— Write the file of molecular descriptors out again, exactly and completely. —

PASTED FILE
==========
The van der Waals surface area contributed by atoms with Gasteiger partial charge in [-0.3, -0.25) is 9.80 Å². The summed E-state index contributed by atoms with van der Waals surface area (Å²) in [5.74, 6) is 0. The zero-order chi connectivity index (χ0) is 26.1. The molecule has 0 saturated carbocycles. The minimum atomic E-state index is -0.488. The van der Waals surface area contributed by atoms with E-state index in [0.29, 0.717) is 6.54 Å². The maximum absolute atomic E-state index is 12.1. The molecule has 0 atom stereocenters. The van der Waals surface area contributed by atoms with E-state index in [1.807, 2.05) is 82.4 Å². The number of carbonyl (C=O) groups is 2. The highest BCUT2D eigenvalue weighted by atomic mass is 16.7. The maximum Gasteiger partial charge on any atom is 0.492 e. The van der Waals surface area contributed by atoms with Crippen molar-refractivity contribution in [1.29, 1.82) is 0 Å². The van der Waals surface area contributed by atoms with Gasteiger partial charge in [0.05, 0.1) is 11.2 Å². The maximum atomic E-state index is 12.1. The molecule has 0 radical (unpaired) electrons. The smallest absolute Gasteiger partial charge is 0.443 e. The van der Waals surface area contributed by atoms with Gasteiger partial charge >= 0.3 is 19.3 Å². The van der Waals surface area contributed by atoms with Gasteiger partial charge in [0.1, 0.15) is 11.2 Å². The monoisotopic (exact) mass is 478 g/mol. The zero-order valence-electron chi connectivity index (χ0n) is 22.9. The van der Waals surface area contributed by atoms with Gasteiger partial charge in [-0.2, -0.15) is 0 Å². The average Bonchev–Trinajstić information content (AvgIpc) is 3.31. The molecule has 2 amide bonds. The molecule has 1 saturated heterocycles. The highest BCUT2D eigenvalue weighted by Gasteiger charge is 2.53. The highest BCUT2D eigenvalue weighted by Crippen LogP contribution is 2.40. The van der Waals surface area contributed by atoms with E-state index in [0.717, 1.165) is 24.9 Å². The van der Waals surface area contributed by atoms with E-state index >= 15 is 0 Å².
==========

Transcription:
The van der Waals surface area contributed by atoms with Gasteiger partial charge in [-0.3, -0.25) is 9.80 Å². The summed E-state index contributed by atoms with van der Waals surface area (Å²) in [5.74, 6) is 0. The zero-order chi connectivity index (χ0) is 26.1. The molecule has 0 saturated carbocycles. The minimum atomic E-state index is -0.488. The van der Waals surface area contributed by atoms with E-state index in [0.29, 0.717) is 6.54 Å². The maximum absolute atomic E-state index is 12.1. The molecule has 0 atom stereocenters. The van der Waals surface area contributed by atoms with E-state index in [1.807, 2.05) is 82.4 Å². The number of carbonyl (C=O) groups is 2. The highest BCUT2D eigenvalue weighted by atomic mass is 16.7. The maximum Gasteiger partial charge on any atom is 0.492 e. The van der Waals surface area contributed by atoms with Crippen molar-refractivity contribution in [1.29, 1.82) is 0 Å². The van der Waals surface area contributed by atoms with Gasteiger partial charge in [0.05, 0.1) is 11.2 Å². The maximum atomic E-state index is 12.1. The molecule has 0 radical (unpaired) electrons. The smallest absolute Gasteiger partial charge is 0.443 e. The van der Waals surface area contributed by atoms with Gasteiger partial charge >= 0.3 is 19.3 Å². The van der Waals surface area contributed by atoms with Gasteiger partial charge in [0.1, 0.15) is 11.2 Å². The monoisotopic (exact) mass is 478 g/mol. The zero-order valence-electron chi connectivity index (χ0n) is 22.9. The van der Waals surface area contributed by atoms with Gasteiger partial charge in [-0.2, -0.15) is 0 Å². The average Bonchev–Trinajstić information content (AvgIpc) is 3.31. The molecule has 2 amide bonds. The molecule has 1 saturated heterocycles. The highest BCUT2D eigenvalue weighted by Gasteiger charge is 2.53. The highest BCUT2D eigenvalue weighted by Crippen LogP contribution is 2.40. The van der Waals surface area contributed by atoms with E-state index in [0.717, 1.165) is 24.9 Å². The van der Waals surface area contributed by atoms with E-state index >= 15 is 0 Å².